Argentina will close out the year with an inflation rate of 55.6 percent, the Central Bank said Monday, as it issued the results of its latest survey of economists.
That's higher on last month's figure, when analysts predicted that inflation would reach 54.7 percent.
According to the INDEC national statistics bureau, prices increased by 37.7 percent up until September, with data for the final three months of the year still to come.
Private economists consulted by the Central Bank in the survey now see inflation in 2020 reaching 42.9 percent, and 29.1 percent in 2021.
The monetary authority also said Argentina's gross domestic product (GDP) would shrink by three percent this calendar year, a downgrade on last month's prediction of a 2.8 percent contraction in 2019.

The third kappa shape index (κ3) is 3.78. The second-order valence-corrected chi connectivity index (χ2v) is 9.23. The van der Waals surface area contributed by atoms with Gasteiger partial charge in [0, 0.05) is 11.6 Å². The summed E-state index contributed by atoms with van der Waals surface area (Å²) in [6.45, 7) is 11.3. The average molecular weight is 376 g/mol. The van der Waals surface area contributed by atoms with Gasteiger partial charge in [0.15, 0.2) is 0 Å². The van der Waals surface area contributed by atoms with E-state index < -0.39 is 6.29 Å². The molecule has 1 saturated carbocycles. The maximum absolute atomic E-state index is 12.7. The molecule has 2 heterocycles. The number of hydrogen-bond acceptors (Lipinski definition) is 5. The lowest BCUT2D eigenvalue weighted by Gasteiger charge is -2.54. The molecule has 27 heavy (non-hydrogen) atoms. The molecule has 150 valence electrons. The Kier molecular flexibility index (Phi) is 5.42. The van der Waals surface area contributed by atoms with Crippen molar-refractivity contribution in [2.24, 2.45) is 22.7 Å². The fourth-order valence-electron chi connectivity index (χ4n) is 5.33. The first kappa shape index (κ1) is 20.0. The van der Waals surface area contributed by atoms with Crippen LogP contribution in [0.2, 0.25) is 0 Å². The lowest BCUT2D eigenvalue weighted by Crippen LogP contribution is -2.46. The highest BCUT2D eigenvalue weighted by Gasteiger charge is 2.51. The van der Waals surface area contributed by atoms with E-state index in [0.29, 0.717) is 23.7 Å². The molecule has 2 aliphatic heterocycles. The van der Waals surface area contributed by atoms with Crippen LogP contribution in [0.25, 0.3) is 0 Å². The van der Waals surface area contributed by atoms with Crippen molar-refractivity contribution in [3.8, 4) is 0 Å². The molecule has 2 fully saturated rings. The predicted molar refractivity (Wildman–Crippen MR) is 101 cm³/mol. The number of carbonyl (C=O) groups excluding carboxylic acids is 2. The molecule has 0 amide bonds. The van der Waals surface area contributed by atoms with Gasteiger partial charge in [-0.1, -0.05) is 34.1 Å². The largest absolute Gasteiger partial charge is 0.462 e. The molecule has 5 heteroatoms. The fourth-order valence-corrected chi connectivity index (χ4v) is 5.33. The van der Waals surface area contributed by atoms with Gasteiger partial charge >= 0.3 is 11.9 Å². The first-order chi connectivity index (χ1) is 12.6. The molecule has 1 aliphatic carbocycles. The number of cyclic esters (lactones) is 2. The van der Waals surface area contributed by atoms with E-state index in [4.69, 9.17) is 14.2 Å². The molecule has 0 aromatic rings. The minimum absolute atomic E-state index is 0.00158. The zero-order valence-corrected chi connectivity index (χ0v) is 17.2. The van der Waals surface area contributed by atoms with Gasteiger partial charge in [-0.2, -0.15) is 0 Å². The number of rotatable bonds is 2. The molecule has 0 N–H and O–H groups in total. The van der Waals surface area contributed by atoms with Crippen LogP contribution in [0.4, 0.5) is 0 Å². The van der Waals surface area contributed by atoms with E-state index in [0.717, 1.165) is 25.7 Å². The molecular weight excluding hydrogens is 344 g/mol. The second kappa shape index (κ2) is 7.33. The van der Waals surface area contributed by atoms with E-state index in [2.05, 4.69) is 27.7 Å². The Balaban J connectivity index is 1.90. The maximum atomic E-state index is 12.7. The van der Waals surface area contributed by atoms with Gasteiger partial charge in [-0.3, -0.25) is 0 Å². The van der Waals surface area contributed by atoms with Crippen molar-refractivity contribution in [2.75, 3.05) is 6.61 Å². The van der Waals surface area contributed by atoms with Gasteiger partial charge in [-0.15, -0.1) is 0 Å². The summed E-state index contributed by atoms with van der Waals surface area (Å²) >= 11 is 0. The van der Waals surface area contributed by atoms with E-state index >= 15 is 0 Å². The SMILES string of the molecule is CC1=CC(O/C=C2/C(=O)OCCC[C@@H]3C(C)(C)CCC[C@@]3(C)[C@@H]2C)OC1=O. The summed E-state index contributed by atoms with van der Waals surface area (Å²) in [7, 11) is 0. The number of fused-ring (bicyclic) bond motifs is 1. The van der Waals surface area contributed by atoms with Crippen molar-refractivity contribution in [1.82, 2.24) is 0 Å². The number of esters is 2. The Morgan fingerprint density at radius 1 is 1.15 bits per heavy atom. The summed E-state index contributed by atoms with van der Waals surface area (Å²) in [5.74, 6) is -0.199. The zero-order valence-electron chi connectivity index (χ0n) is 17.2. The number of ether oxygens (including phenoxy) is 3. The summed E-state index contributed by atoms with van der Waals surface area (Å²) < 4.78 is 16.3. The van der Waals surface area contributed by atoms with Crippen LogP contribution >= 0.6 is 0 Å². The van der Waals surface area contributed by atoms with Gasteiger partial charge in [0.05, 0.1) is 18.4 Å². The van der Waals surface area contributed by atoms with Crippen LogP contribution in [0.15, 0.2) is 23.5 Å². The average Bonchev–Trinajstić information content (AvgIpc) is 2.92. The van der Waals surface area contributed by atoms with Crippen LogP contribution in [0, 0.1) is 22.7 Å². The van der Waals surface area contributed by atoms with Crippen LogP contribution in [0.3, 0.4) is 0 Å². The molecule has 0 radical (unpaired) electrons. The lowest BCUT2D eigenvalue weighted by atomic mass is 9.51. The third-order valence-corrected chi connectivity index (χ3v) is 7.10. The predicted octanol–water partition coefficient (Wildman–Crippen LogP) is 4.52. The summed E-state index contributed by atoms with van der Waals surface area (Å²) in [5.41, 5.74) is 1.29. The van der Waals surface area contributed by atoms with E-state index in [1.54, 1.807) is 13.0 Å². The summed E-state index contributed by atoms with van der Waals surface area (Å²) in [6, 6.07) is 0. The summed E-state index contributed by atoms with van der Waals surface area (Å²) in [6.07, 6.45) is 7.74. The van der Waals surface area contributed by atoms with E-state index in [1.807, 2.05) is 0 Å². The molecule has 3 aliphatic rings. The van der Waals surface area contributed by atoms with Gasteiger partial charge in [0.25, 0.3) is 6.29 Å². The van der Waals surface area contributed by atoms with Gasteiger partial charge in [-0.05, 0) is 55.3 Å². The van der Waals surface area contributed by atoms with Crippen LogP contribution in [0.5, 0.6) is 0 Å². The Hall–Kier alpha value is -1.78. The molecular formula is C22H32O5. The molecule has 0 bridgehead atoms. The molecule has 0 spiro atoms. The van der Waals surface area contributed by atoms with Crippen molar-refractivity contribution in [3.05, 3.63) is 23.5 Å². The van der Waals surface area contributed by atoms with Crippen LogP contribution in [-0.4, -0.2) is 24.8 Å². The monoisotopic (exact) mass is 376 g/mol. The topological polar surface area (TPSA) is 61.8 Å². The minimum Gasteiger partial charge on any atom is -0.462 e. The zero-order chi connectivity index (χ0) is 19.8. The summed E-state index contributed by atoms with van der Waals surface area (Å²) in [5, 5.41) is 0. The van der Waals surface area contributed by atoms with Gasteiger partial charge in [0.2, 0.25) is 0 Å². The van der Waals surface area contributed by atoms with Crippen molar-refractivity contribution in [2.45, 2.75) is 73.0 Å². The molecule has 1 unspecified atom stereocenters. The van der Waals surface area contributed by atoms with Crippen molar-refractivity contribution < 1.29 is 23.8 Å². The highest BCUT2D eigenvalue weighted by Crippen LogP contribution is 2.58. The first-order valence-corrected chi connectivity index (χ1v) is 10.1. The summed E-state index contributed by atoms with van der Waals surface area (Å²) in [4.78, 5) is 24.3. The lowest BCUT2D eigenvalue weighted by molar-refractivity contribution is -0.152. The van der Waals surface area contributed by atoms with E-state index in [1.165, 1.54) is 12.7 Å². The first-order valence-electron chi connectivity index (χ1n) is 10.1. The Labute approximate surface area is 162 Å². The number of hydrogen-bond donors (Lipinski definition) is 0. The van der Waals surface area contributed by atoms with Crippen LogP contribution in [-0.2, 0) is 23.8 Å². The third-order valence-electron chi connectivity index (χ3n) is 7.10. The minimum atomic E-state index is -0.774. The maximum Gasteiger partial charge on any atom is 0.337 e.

In 2018, the economy contracted by 2.5 percent. The International Monetary Fund estimated recently that Argentina would register declines of 3.1 percent this year and 1.3 percent the following year.
Argentines have witnessed a dramatic fall in purchasing power over the last year, as the peso has weakened against the dollar. In the aftermath of August's PASO primaries, the currency depreciated by more than 20 percent against the greenback in less than a week.
"The projection of the analysts of the average nominal exchange rate for November fell to 61.1 pesos per dollar," the Central Bank said in its report, adding it would further weaken "in value in December 2019 to 65 per dollar,"
The Central Bank imposed currency controls on October 28, reducing the amount of dollars limit that Argentines can buy per month from US$10,000 to US$200, in the wake of Alberto Fernández's election win.